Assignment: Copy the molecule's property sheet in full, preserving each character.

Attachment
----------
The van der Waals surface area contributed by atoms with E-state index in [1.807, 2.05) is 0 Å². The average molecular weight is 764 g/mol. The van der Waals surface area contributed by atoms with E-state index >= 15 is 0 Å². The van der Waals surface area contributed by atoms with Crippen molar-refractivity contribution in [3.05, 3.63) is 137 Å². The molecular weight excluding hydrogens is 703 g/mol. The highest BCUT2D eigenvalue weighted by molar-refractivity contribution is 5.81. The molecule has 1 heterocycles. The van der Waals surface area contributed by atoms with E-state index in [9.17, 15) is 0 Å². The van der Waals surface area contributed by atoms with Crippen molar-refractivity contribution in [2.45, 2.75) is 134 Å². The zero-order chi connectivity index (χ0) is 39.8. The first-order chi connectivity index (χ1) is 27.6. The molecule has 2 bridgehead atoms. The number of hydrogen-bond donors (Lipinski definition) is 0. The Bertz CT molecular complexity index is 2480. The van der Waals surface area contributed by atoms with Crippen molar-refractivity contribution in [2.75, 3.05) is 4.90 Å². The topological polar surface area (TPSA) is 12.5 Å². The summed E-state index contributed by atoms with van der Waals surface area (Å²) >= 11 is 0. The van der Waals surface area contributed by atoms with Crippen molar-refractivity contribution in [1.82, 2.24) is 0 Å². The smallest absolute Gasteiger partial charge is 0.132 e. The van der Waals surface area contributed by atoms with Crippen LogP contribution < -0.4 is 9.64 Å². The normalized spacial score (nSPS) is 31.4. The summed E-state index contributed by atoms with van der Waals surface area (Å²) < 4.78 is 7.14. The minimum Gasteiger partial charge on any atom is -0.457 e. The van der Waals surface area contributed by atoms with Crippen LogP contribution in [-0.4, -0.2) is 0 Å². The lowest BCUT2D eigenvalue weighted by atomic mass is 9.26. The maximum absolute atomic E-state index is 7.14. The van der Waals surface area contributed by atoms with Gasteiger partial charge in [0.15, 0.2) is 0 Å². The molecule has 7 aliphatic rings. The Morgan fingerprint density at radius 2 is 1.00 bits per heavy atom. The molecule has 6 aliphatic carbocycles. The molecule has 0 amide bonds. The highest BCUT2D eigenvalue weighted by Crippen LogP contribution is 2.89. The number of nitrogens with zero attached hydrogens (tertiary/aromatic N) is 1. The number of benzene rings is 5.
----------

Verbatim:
The van der Waals surface area contributed by atoms with E-state index in [1.807, 2.05) is 0 Å². The average molecular weight is 764 g/mol. The van der Waals surface area contributed by atoms with E-state index >= 15 is 0 Å². The van der Waals surface area contributed by atoms with Crippen molar-refractivity contribution in [3.05, 3.63) is 137 Å². The molecular weight excluding hydrogens is 703 g/mol. The highest BCUT2D eigenvalue weighted by molar-refractivity contribution is 5.81. The molecule has 1 heterocycles. The van der Waals surface area contributed by atoms with E-state index in [9.17, 15) is 0 Å². The van der Waals surface area contributed by atoms with Crippen molar-refractivity contribution in [2.45, 2.75) is 134 Å². The zero-order chi connectivity index (χ0) is 39.8. The first-order chi connectivity index (χ1) is 27.6. The molecule has 2 bridgehead atoms. The number of hydrogen-bond donors (Lipinski definition) is 0. The Bertz CT molecular complexity index is 2480. The van der Waals surface area contributed by atoms with Crippen molar-refractivity contribution in [2.75, 3.05) is 4.90 Å². The topological polar surface area (TPSA) is 12.5 Å². The summed E-state index contributed by atoms with van der Waals surface area (Å²) >= 11 is 0. The van der Waals surface area contributed by atoms with Crippen molar-refractivity contribution in [1.82, 2.24) is 0 Å². The smallest absolute Gasteiger partial charge is 0.132 e. The van der Waals surface area contributed by atoms with Crippen LogP contribution < -0.4 is 9.64 Å². The normalized spacial score (nSPS) is 31.4. The summed E-state index contributed by atoms with van der Waals surface area (Å²) < 4.78 is 7.14. The minimum Gasteiger partial charge on any atom is -0.457 e. The van der Waals surface area contributed by atoms with Crippen LogP contribution in [-0.4, -0.2) is 0 Å². The lowest BCUT2D eigenvalue weighted by atomic mass is 9.26. The maximum absolute atomic E-state index is 7.14. The van der Waals surface area contributed by atoms with Gasteiger partial charge in [0.15, 0.2) is 0 Å². The molecule has 7 aliphatic rings. The Morgan fingerprint density at radius 2 is 1.00 bits per heavy atom. The molecule has 6 aliphatic carbocycles. The molecule has 0 amide bonds. The highest BCUT2D eigenvalue weighted by Crippen LogP contribution is 2.89. The number of nitrogens with zero attached hydrogens (tertiary/aromatic N) is 1. The number of benzene rings is 5.